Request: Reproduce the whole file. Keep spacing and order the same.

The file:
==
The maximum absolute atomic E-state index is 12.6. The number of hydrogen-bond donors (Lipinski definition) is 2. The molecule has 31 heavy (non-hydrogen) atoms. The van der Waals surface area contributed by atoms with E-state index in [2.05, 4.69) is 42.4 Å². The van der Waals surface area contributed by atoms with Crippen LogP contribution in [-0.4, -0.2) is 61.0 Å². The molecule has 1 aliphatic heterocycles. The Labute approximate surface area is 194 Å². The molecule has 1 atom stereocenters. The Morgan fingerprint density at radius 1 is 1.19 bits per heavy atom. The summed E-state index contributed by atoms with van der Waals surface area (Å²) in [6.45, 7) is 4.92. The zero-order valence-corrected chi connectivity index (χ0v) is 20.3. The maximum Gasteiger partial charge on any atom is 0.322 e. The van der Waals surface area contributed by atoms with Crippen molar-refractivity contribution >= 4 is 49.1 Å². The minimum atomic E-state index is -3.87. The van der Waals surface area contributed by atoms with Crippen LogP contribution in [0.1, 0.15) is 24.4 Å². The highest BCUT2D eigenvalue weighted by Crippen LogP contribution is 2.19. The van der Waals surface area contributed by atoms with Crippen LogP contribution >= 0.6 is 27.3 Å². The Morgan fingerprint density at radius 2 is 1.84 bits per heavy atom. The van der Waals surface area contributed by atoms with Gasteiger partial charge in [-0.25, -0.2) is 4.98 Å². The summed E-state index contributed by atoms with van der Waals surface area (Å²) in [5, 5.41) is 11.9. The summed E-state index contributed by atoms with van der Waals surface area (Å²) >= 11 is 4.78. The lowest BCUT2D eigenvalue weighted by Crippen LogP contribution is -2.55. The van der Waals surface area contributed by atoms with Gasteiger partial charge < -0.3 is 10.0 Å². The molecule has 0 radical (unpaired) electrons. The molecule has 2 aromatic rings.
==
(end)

The maximum absolute atomic E-state index is 12.6. The number of hydrogen-bond donors (Lipinski definition) is 2. The molecule has 31 heavy (non-hydrogen) atoms. The van der Waals surface area contributed by atoms with E-state index in [2.05, 4.69) is 42.4 Å². The van der Waals surface area contributed by atoms with Crippen LogP contribution in [-0.4, -0.2) is 61.0 Å². The molecule has 1 aliphatic heterocycles. The Labute approximate surface area is 194 Å². The molecule has 1 atom stereocenters. The Morgan fingerprint density at radius 1 is 1.19 bits per heavy atom. The summed E-state index contributed by atoms with van der Waals surface area (Å²) in [6.45, 7) is 4.92. The zero-order valence-corrected chi connectivity index (χ0v) is 20.3. The maximum Gasteiger partial charge on any atom is 0.322 e. The van der Waals surface area contributed by atoms with Crippen molar-refractivity contribution >= 4 is 49.1 Å². The minimum atomic E-state index is -3.87. The van der Waals surface area contributed by atoms with Crippen LogP contribution in [0.1, 0.15) is 24.4 Å². The highest BCUT2D eigenvalue weighted by Crippen LogP contribution is 2.19. The van der Waals surface area contributed by atoms with Crippen LogP contribution >= 0.6 is 27.3 Å². The Morgan fingerprint density at radius 2 is 1.84 bits per heavy atom. The van der Waals surface area contributed by atoms with Gasteiger partial charge in [-0.25, -0.2) is 4.98 Å². The summed E-state index contributed by atoms with van der Waals surface area (Å²) in [5, 5.41) is 11.9. The summed E-state index contributed by atoms with van der Waals surface area (Å²) >= 11 is 4.78. The lowest BCUT2D eigenvalue weighted by Crippen LogP contribution is -2.55. The van der Waals surface area contributed by atoms with Gasteiger partial charge < -0.3 is 10.0 Å². The molecule has 0 radical (unpaired) electrons. The molecule has 2 aromatic rings.